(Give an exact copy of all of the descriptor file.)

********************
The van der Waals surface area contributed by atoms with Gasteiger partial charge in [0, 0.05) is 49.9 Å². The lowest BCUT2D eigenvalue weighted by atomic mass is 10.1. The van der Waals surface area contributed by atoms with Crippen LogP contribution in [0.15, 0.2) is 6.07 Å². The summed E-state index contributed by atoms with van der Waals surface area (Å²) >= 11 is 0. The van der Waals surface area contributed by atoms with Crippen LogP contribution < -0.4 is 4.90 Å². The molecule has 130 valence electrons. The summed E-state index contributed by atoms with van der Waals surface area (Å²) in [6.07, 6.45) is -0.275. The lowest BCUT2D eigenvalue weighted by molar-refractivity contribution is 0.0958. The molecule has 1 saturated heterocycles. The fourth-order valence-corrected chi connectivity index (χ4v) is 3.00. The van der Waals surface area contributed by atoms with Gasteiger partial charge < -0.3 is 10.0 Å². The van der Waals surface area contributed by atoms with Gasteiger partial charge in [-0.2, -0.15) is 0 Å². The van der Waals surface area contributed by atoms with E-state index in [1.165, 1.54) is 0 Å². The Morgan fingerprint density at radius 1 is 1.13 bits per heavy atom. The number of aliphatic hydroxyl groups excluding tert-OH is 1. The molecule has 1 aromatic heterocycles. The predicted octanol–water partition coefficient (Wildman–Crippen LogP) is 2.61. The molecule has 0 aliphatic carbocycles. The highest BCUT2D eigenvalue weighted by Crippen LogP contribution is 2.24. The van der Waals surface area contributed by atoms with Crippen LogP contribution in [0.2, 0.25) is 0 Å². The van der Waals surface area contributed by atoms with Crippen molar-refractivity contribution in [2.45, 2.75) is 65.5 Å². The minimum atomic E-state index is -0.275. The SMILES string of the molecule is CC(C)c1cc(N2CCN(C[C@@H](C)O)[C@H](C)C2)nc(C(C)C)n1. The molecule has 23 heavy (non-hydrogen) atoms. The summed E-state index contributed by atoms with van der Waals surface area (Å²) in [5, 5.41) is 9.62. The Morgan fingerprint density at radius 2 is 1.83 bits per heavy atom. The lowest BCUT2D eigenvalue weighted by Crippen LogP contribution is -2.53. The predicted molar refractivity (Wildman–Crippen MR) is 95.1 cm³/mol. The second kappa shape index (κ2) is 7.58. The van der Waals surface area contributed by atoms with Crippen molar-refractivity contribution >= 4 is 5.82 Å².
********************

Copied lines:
The van der Waals surface area contributed by atoms with Gasteiger partial charge in [0, 0.05) is 49.9 Å². The lowest BCUT2D eigenvalue weighted by atomic mass is 10.1. The van der Waals surface area contributed by atoms with Crippen LogP contribution in [0.15, 0.2) is 6.07 Å². The summed E-state index contributed by atoms with van der Waals surface area (Å²) >= 11 is 0. The van der Waals surface area contributed by atoms with Crippen LogP contribution < -0.4 is 4.90 Å². The molecule has 130 valence electrons. The summed E-state index contributed by atoms with van der Waals surface area (Å²) in [6.07, 6.45) is -0.275. The lowest BCUT2D eigenvalue weighted by molar-refractivity contribution is 0.0958. The molecule has 1 saturated heterocycles. The fourth-order valence-corrected chi connectivity index (χ4v) is 3.00. The van der Waals surface area contributed by atoms with Gasteiger partial charge < -0.3 is 10.0 Å². The van der Waals surface area contributed by atoms with Gasteiger partial charge in [-0.2, -0.15) is 0 Å². The van der Waals surface area contributed by atoms with E-state index in [1.165, 1.54) is 0 Å². The Morgan fingerprint density at radius 1 is 1.13 bits per heavy atom. The number of aliphatic hydroxyl groups excluding tert-OH is 1. The molecule has 1 aromatic heterocycles. The predicted octanol–water partition coefficient (Wildman–Crippen LogP) is 2.61. The molecule has 0 aliphatic carbocycles. The highest BCUT2D eigenvalue weighted by Crippen LogP contribution is 2.24. The van der Waals surface area contributed by atoms with Crippen LogP contribution in [0.2, 0.25) is 0 Å². The van der Waals surface area contributed by atoms with Crippen molar-refractivity contribution in [2.45, 2.75) is 65.5 Å². The minimum atomic E-state index is -0.275. The SMILES string of the molecule is CC(C)c1cc(N2CCN(C[C@@H](C)O)[C@H](C)C2)nc(C(C)C)n1. The molecule has 23 heavy (non-hydrogen) atoms. The summed E-state index contributed by atoms with van der Waals surface area (Å²) in [5, 5.41) is 9.62. The Morgan fingerprint density at radius 2 is 1.83 bits per heavy atom. The lowest BCUT2D eigenvalue weighted by Crippen LogP contribution is -2.53. The predicted molar refractivity (Wildman–Crippen MR) is 95.1 cm³/mol. The second kappa shape index (κ2) is 7.58. The van der Waals surface area contributed by atoms with Crippen molar-refractivity contribution >= 4 is 5.82 Å².